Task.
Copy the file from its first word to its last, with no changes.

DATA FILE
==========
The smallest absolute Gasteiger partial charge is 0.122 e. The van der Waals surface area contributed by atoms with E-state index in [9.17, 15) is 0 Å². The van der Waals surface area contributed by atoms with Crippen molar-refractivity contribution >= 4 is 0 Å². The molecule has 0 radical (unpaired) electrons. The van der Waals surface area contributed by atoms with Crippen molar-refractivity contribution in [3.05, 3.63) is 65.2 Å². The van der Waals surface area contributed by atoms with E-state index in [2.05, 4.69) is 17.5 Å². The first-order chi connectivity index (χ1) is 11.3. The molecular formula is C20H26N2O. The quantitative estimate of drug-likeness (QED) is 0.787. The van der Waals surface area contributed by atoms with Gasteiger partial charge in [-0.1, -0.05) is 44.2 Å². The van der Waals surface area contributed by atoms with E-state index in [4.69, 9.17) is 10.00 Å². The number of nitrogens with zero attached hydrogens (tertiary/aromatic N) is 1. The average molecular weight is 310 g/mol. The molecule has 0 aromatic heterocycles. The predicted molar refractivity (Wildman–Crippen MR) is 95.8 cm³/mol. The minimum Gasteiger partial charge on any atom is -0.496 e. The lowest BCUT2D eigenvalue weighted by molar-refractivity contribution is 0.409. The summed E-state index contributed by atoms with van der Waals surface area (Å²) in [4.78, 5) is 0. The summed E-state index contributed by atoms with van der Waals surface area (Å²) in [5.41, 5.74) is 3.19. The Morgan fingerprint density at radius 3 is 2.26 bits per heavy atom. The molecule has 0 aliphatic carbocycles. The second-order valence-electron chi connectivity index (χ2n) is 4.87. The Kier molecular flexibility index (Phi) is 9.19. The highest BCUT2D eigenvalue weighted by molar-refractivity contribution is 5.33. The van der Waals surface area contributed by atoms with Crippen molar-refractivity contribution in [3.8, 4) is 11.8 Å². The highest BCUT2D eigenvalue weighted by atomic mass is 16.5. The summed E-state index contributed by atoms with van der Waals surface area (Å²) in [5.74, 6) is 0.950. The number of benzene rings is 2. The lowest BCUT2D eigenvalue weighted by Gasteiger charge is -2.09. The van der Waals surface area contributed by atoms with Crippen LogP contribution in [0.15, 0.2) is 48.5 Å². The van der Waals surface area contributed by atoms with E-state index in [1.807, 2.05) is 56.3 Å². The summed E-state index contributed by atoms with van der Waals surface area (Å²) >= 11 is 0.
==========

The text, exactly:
The smallest absolute Gasteiger partial charge is 0.122 e. The van der Waals surface area contributed by atoms with E-state index in [9.17, 15) is 0 Å². The van der Waals surface area contributed by atoms with Crippen molar-refractivity contribution >= 4 is 0 Å². The molecule has 0 radical (unpaired) electrons. The van der Waals surface area contributed by atoms with Crippen molar-refractivity contribution in [3.05, 3.63) is 65.2 Å². The van der Waals surface area contributed by atoms with E-state index in [2.05, 4.69) is 17.5 Å². The first-order chi connectivity index (χ1) is 11.3. The molecular formula is C20H26N2O. The quantitative estimate of drug-likeness (QED) is 0.787. The van der Waals surface area contributed by atoms with Gasteiger partial charge in [-0.1, -0.05) is 44.2 Å². The van der Waals surface area contributed by atoms with E-state index in [4.69, 9.17) is 10.00 Å². The number of nitrogens with zero attached hydrogens (tertiary/aromatic N) is 1. The average molecular weight is 310 g/mol. The molecule has 0 aromatic heterocycles. The predicted molar refractivity (Wildman–Crippen MR) is 95.8 cm³/mol. The minimum Gasteiger partial charge on any atom is -0.496 e. The lowest BCUT2D eigenvalue weighted by molar-refractivity contribution is 0.409. The summed E-state index contributed by atoms with van der Waals surface area (Å²) in [4.78, 5) is 0. The summed E-state index contributed by atoms with van der Waals surface area (Å²) in [5.41, 5.74) is 3.19. The Morgan fingerprint density at radius 3 is 2.26 bits per heavy atom. The molecule has 0 aliphatic carbocycles. The second-order valence-electron chi connectivity index (χ2n) is 4.87. The Kier molecular flexibility index (Phi) is 9.19. The highest BCUT2D eigenvalue weighted by molar-refractivity contribution is 5.33. The van der Waals surface area contributed by atoms with Crippen molar-refractivity contribution in [3.8, 4) is 11.8 Å². The highest BCUT2D eigenvalue weighted by atomic mass is 16.5. The summed E-state index contributed by atoms with van der Waals surface area (Å²) in [5.74, 6) is 0.950. The number of benzene rings is 2. The lowest BCUT2D eigenvalue weighted by Gasteiger charge is -2.09. The van der Waals surface area contributed by atoms with Crippen LogP contribution in [0.15, 0.2) is 48.5 Å². The van der Waals surface area contributed by atoms with E-state index in [1.807, 2.05) is 56.3 Å². The summed E-state index contributed by atoms with van der Waals surface area (Å²) >= 11 is 0.